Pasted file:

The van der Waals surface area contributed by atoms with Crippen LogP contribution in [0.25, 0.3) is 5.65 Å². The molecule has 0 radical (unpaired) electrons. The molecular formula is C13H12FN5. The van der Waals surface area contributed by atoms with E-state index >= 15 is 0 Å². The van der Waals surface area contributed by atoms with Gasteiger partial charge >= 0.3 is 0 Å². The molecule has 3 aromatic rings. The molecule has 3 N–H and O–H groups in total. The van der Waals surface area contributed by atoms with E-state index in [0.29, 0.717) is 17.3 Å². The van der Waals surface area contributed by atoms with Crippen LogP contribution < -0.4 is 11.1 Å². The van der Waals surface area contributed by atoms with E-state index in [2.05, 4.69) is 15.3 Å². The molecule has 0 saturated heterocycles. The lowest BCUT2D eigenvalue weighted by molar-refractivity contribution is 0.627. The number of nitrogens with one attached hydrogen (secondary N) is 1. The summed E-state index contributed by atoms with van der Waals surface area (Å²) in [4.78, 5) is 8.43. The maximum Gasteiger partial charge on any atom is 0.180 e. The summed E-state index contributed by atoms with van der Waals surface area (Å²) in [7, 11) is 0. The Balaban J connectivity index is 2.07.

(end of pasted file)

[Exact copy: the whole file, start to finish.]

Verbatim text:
The van der Waals surface area contributed by atoms with Crippen LogP contribution in [0.25, 0.3) is 5.65 Å². The molecule has 0 radical (unpaired) electrons. The molecular formula is C13H12FN5. The van der Waals surface area contributed by atoms with E-state index >= 15 is 0 Å². The van der Waals surface area contributed by atoms with Gasteiger partial charge >= 0.3 is 0 Å². The molecule has 3 aromatic rings. The molecule has 3 N–H and O–H groups in total. The van der Waals surface area contributed by atoms with E-state index in [0.29, 0.717) is 17.3 Å². The van der Waals surface area contributed by atoms with Crippen LogP contribution < -0.4 is 11.1 Å². The van der Waals surface area contributed by atoms with E-state index in [2.05, 4.69) is 15.3 Å². The molecule has 0 saturated heterocycles. The lowest BCUT2D eigenvalue weighted by molar-refractivity contribution is 0.627. The number of nitrogens with one attached hydrogen (secondary N) is 1. The summed E-state index contributed by atoms with van der Waals surface area (Å²) in [4.78, 5) is 8.43. The maximum Gasteiger partial charge on any atom is 0.180 e. The summed E-state index contributed by atoms with van der Waals surface area (Å²) in [7, 11) is 0. The Balaban J connectivity index is 2.07.